Rockville Pike: The original Indianapolis-Rockville State Road. Still called Rockville Road for most of its length today. The old road is hard to navigate at its original beginning, since it was removed when Holt Road was built north of Washington Street. Rockville Avenue is the old road.

Shelbyville Road: The original state road to the seat of Shelby County. Its importance dropped off after the building of the Michigan Road. Near the current intersection of Shelbyville Road and Stop 11 Road/Frye Road, a branch took riders to Acton. At Acton, a branch from the Michigan Road came from the north.

Spring Mills Pike: The original path of Spring Mill Road started at the city limits on Illinois Street, crossing the White River near where Kessler Boulevard does today. It then continued up what is now Spring Mill Road into Hamilton County.

Sugar Flats Pike: The continuation of Central Avenue outside the city limits up to the Central Canal towpath, then following what is now Westfield Boulevard through Nora and into Hamilton County. The bike path led, after leaving Marion County, to the downtown area of Carmel.

Three Notch Pike: What is now Meridian Street was, for around a century, known as the Three Notch Road. The bicycle route followed Meridian Street from the Bluff Road intersection down to the county line.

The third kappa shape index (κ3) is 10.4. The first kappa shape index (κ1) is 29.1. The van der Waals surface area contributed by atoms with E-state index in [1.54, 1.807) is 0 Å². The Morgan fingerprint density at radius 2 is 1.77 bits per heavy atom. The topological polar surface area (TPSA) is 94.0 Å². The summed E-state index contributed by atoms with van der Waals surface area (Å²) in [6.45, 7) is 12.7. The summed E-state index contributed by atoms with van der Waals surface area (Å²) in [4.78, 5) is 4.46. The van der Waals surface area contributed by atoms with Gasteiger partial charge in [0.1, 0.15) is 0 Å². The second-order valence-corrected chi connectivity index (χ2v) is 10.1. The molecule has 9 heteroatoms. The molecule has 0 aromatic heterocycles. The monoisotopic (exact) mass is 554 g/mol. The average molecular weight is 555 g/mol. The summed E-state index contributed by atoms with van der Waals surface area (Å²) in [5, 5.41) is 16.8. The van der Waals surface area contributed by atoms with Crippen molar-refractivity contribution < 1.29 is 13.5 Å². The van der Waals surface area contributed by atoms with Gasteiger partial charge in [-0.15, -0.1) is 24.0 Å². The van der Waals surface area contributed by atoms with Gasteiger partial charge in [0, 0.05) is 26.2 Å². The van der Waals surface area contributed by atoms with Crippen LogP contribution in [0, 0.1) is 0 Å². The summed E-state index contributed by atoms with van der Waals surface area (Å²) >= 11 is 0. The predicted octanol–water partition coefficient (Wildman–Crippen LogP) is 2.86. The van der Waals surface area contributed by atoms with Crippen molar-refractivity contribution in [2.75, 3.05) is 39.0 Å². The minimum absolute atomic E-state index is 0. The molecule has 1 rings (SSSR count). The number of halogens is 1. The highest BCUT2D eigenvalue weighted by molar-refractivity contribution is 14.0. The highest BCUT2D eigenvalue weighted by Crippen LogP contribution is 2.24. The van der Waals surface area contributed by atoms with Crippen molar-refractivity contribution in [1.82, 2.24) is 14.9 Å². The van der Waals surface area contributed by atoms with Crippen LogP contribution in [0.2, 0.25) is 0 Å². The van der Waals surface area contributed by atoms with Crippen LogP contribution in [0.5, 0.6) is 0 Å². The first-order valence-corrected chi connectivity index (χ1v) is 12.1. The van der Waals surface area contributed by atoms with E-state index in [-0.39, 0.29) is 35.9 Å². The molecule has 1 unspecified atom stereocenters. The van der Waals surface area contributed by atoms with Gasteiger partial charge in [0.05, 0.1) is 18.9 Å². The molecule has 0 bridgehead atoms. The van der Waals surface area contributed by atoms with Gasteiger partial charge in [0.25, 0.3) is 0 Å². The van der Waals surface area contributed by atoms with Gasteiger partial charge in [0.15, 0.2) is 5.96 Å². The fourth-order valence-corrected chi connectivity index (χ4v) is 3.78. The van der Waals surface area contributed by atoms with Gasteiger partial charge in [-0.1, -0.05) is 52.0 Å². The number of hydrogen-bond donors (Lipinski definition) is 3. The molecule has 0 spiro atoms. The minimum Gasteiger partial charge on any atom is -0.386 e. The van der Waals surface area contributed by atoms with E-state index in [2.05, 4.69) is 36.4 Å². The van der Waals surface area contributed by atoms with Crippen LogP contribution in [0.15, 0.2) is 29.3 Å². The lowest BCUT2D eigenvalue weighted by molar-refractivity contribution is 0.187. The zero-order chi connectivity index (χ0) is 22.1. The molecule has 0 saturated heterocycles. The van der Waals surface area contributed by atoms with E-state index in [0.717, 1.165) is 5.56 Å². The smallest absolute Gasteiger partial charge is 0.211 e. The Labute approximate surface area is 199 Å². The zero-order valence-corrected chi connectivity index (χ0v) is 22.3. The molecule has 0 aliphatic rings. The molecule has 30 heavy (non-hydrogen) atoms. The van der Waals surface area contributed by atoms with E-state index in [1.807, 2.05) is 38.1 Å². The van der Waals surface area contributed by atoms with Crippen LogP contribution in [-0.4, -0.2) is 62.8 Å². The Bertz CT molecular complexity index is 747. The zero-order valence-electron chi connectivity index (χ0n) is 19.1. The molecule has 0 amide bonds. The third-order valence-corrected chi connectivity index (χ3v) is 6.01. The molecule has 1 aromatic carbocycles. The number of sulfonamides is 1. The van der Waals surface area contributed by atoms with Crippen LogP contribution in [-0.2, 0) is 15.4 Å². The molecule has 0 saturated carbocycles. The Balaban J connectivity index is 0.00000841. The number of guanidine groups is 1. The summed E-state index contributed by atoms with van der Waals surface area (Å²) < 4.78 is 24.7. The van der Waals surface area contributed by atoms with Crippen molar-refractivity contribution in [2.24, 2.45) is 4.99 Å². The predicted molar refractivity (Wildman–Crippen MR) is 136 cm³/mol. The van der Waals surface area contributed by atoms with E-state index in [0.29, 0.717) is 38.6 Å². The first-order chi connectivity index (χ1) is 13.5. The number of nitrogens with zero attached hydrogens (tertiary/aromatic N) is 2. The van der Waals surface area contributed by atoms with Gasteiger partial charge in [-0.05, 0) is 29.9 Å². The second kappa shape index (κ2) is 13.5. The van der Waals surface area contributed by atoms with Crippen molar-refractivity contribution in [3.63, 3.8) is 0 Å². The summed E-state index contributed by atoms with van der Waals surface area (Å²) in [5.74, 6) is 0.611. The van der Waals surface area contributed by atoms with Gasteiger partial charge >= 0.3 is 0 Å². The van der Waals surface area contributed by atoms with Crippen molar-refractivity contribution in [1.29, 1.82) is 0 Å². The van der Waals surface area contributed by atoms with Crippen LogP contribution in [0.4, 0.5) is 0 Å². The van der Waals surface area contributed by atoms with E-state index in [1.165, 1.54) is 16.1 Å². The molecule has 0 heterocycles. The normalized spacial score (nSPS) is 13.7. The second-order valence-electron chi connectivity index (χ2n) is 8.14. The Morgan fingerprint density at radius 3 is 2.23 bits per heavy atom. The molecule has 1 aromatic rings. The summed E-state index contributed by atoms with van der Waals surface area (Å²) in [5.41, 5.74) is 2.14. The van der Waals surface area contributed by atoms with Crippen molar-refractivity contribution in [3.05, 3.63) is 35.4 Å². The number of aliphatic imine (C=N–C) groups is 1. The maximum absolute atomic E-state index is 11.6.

White River and Fall Creek Pike: Labeled on the map as the White River and Eagle Creek Pike, this old road turned bicycle route followed the continuation of Keystone Avenue past the city limits to its end at River Road. Keep in mind, what is now Keystone Avenue north of White River was built by the state as a replacement for SR 431, which used to use Westfield Boulevard.

US 31 in Hamilton and Marion Counties

When the original State Highway Commission law was passed in March 1917, one of the original “Main Market Highways” was the Range Line Road north of Indianapolis. This was designated Highway 1. The Range Line Road was, and still is, built basically due north and south through most of Hamilton County, and followed the old Westfield Pike through northern Marion County to Broad Ripple.

The old road followed what is now Meridian Street north to the old Central Canal, where it turned to follow the canal to near its connection at White River. The old road is called “Westfield Boulevard” through this section.

What this Google Map doesn’t show is how tight the road actually gets through this section. One of the purposes of the state road system was to make truck routes throughout the state. The system is designed so that all trucks, with some marked exceptions, be allowed to use the designated routes without hassles. The section at Broad Ripple was a little questionable with the width of the road in spots.